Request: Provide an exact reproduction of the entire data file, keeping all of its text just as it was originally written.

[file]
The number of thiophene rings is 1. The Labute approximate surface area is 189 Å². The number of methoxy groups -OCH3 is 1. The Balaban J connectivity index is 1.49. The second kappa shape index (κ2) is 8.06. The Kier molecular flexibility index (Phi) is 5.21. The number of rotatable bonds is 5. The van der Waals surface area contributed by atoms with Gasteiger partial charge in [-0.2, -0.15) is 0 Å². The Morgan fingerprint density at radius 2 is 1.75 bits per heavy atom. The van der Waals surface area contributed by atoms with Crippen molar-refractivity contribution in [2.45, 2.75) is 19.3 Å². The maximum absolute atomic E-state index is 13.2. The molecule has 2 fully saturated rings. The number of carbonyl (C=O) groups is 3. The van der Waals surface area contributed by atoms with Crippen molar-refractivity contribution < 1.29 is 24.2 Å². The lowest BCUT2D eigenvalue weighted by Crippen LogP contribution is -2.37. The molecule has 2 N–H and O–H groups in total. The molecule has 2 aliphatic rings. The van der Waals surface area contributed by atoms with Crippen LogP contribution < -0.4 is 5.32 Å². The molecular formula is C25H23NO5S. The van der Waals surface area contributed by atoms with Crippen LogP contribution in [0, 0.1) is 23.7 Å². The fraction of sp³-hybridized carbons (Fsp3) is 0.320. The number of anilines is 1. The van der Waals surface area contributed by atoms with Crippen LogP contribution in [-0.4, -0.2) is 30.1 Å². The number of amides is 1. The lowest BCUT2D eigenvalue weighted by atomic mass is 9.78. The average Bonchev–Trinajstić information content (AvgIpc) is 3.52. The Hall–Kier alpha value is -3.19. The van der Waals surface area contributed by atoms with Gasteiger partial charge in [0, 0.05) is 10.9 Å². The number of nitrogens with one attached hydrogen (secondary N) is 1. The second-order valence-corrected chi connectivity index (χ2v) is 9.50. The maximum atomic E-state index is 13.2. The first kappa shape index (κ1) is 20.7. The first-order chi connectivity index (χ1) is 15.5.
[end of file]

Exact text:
The number of thiophene rings is 1. The Labute approximate surface area is 189 Å². The number of methoxy groups -OCH3 is 1. The Balaban J connectivity index is 1.49. The second kappa shape index (κ2) is 8.06. The Kier molecular flexibility index (Phi) is 5.21. The number of rotatable bonds is 5. The van der Waals surface area contributed by atoms with Gasteiger partial charge in [-0.2, -0.15) is 0 Å². The Morgan fingerprint density at radius 2 is 1.75 bits per heavy atom. The van der Waals surface area contributed by atoms with Crippen molar-refractivity contribution in [2.45, 2.75) is 19.3 Å². The maximum absolute atomic E-state index is 13.2. The molecule has 2 fully saturated rings. The number of carbonyl (C=O) groups is 3. The van der Waals surface area contributed by atoms with Crippen molar-refractivity contribution < 1.29 is 24.2 Å². The lowest BCUT2D eigenvalue weighted by Crippen LogP contribution is -2.37. The molecule has 2 N–H and O–H groups in total. The molecule has 2 aliphatic rings. The van der Waals surface area contributed by atoms with Crippen LogP contribution < -0.4 is 5.32 Å². The molecular formula is C25H23NO5S. The van der Waals surface area contributed by atoms with Crippen LogP contribution in [0, 0.1) is 23.7 Å². The fraction of sp³-hybridized carbons (Fsp3) is 0.320. The number of anilines is 1. The van der Waals surface area contributed by atoms with Crippen LogP contribution in [-0.4, -0.2) is 30.1 Å². The number of amides is 1. The lowest BCUT2D eigenvalue weighted by atomic mass is 9.78. The average Bonchev–Trinajstić information content (AvgIpc) is 3.52. The Hall–Kier alpha value is -3.19. The van der Waals surface area contributed by atoms with Gasteiger partial charge in [0, 0.05) is 10.9 Å². The number of nitrogens with one attached hydrogen (secondary N) is 1. The second-order valence-corrected chi connectivity index (χ2v) is 9.50. The maximum atomic E-state index is 13.2. The first kappa shape index (κ1) is 20.7. The first-order chi connectivity index (χ1) is 15.5.